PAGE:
It was a really terrible novel that I was wise enough to throw away. Little did I know my mother saved it and showed it to the family after I came home from grad school. I wasn’t happy with mom, but I loved that rock.

HAHA!! Good mom!!

I found you through your social media presence. What do you like to see from your fans, followers, readers, and supporters on your social media sites? 

I would hope they would have a good time and refer me to their friends. I try to reserve my Twitter presence for gags and promoting other writers and artists. If you want to see me write, follow me on Twitter @stephens_pt.

I established my Facebook site before I began promoting my writing and that expresses my political and spiritual ideas.I avoid them on Twitter because it’s purely for entertainment. On Facebook, you’ll find out I’m a die-hard old school leftist and a Christian with little tolerance for the Christian Right. That being said, I believe anyone who can defend their position without rehashing the same old memes being kicked around the Internet is welcome to the fray.

I still haven’t really built a strong blogging platform yet. I used to blog a site called Righteous Indigestion www.bpkblog.com based around my experience as a Baptist Preacher’s kid, but I was getting to pedantic so I gave it a rest. I may pick it up again. I do a writer’s blog on Goodeads called Wind Eggs at https://www.goodreads.com/author/show/583139.Phillip_T_Stephens/blog.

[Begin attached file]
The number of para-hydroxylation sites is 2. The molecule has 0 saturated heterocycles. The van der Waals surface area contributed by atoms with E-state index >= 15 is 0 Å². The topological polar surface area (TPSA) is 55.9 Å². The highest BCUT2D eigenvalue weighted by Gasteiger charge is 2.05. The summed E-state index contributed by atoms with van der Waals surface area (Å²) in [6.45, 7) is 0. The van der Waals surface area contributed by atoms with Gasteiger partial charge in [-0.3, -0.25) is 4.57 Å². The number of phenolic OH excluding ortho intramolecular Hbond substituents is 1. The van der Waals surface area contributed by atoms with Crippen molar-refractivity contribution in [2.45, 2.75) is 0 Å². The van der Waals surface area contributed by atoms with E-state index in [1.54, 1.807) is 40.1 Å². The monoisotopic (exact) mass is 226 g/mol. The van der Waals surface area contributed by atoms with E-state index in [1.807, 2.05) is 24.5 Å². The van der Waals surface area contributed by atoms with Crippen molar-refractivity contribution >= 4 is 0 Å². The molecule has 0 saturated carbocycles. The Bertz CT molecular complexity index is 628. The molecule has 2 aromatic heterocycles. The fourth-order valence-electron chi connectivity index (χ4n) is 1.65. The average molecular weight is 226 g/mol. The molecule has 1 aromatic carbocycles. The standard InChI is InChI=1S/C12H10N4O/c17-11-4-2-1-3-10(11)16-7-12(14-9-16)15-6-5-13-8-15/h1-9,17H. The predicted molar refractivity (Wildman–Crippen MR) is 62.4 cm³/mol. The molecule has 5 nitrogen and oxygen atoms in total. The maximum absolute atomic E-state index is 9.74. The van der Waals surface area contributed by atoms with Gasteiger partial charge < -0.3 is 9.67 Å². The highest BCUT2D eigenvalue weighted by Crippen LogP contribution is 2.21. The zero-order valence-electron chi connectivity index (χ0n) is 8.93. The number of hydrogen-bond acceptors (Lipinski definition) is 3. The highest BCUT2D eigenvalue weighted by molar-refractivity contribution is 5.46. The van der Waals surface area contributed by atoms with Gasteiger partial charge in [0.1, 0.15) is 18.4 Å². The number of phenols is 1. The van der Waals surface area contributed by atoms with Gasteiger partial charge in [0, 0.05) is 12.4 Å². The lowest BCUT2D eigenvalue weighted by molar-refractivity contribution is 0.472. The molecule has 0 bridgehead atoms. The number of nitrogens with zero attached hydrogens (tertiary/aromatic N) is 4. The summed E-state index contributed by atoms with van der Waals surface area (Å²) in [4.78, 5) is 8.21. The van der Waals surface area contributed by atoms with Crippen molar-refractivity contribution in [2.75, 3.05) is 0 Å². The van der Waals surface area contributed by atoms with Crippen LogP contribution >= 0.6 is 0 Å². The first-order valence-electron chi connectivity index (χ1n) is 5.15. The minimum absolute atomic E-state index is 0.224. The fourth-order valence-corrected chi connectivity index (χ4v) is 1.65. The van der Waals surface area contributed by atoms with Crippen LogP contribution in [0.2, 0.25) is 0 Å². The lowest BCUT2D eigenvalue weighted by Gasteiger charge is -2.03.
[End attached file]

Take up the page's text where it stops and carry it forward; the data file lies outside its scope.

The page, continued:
PKs have a hard life. They are expected to be like their preacher parent, and don’t always get a chance to be who they are and who they want to be. I’m glad you got out of that terrible cycle.

 

What kinds of activities do you do to keep yourself fresh and happy with your writing?

Because of my severe osteoarthritis, I don’t get out much. I love movies, however. Always have. And fine dining. Once I get knee surgery I will go back to hiking.

Tell us a bit about your current work(s)-in-progress.

I will be releasing Seeing Jesus in the fall. It’s the story of a girl who feels isolated from her peers and makes friends with a homeless man no one else can see. I’m also working on the first of a series called Scent, about two detectives involved in a case where the supernatural world protects the other side from us.

Honestly, if it were real, supes would definitely have to be protected from us, not the other way around. Humans make up monsters, I think, because we are lonely: we want someone else to fight with and to fuck with…aliens, monsters, supernaturals…we only want them for two reasons.